Basic research and drug trials under discussion at the NIH
In October, the National Institutes of Health (NIH) announced it was stepping up its commitment to ME/CFS and would be expanding its intramural and extramural research programs. Francis Collins, director of the NIH, told Science that his colleagues were “determined to move pretty fast on this.” He asked the public to “give us a chance to prove we’re serious, because we are.”
The first step in their plan is a clinical study, to be announced after the New Year, involving a cohort of patients who became sick after an “acute, febrile illness.” The Trans-NIH Working Group, headed by Walter Koroshetz of the National Institute of Neurological Disorders and Stroke (NINDS), is in the process of drafting a plan for both that study and for research priorities for the illness as a whole.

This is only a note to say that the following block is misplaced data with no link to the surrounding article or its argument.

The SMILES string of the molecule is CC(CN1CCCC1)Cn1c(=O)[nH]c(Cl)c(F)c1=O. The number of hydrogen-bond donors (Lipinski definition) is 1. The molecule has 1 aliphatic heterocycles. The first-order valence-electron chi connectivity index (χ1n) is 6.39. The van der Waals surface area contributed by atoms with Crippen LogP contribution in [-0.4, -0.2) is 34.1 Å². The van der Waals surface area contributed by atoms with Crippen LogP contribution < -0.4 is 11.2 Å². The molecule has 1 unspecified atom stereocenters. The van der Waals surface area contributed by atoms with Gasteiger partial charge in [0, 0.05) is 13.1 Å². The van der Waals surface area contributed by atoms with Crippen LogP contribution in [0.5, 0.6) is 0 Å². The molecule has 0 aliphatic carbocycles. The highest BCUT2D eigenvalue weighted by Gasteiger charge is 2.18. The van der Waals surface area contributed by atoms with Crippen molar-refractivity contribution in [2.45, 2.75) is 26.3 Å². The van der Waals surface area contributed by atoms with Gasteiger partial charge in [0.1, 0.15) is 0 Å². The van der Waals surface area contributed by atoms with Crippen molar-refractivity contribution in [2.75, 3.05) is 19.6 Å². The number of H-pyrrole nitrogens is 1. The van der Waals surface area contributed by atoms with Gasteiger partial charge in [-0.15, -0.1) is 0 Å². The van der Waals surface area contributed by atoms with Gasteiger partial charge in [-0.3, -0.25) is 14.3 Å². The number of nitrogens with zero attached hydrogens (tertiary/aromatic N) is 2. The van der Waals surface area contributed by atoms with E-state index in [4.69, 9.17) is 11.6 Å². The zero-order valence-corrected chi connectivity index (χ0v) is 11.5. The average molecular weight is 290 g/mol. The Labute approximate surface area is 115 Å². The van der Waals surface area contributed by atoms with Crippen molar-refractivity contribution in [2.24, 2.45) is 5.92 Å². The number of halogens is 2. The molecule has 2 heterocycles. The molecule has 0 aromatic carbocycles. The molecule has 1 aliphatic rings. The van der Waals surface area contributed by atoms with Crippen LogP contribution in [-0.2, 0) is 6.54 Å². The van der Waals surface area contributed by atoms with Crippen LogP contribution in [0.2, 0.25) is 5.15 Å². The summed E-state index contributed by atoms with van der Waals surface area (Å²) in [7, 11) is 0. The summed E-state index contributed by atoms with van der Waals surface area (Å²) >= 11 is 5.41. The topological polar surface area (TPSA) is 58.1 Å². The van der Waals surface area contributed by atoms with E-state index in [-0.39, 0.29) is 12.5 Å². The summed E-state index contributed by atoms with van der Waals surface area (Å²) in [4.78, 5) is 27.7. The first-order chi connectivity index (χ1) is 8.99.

In a recent interview, Collins described the range of possibilities under discussion. “They’re talking about everything from basic science – the metabolome, microbiome, immune system, imaging – to clinical trials for promising approaches, including Ampligen and Rituximab,” Dr. Collins said.
When asked about extramural research funding, Dr. Collins said he couldn’t yet specify a number as the Working Group is still devising a research strategy. But he emphasized their commitment to increasing funding. “We’re saying that ME/CFS is a program priority now.”